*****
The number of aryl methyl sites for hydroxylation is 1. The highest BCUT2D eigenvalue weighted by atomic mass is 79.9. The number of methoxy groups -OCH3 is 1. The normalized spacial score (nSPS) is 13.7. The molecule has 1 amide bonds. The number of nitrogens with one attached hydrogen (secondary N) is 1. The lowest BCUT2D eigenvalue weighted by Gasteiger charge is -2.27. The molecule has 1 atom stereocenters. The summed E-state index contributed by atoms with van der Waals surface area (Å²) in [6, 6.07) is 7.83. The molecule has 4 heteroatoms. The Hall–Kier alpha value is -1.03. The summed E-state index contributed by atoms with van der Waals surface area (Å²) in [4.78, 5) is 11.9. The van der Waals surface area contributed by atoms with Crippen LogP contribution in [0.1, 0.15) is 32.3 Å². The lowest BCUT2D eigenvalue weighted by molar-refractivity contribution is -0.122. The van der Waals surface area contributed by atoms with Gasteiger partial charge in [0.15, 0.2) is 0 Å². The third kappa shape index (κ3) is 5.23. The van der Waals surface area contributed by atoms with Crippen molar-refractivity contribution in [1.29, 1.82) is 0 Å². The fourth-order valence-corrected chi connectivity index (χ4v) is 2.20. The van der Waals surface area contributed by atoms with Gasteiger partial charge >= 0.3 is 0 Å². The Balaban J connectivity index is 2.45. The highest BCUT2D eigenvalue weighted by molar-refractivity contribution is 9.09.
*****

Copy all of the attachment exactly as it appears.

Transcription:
The number of aryl methyl sites for hydroxylation is 1. The highest BCUT2D eigenvalue weighted by atomic mass is 79.9. The number of methoxy groups -OCH3 is 1. The normalized spacial score (nSPS) is 13.7. The molecule has 1 amide bonds. The number of nitrogens with one attached hydrogen (secondary N) is 1. The lowest BCUT2D eigenvalue weighted by Gasteiger charge is -2.27. The molecule has 1 atom stereocenters. The summed E-state index contributed by atoms with van der Waals surface area (Å²) in [6, 6.07) is 7.83. The molecule has 4 heteroatoms. The Hall–Kier alpha value is -1.03. The summed E-state index contributed by atoms with van der Waals surface area (Å²) in [4.78, 5) is 11.9. The van der Waals surface area contributed by atoms with Crippen LogP contribution in [0.1, 0.15) is 32.3 Å². The lowest BCUT2D eigenvalue weighted by molar-refractivity contribution is -0.122. The van der Waals surface area contributed by atoms with Gasteiger partial charge in [0.15, 0.2) is 0 Å². The third kappa shape index (κ3) is 5.23. The van der Waals surface area contributed by atoms with Crippen molar-refractivity contribution in [1.29, 1.82) is 0 Å². The fourth-order valence-corrected chi connectivity index (χ4v) is 2.20. The van der Waals surface area contributed by atoms with Gasteiger partial charge >= 0.3 is 0 Å². The Balaban J connectivity index is 2.45. The highest BCUT2D eigenvalue weighted by molar-refractivity contribution is 9.09.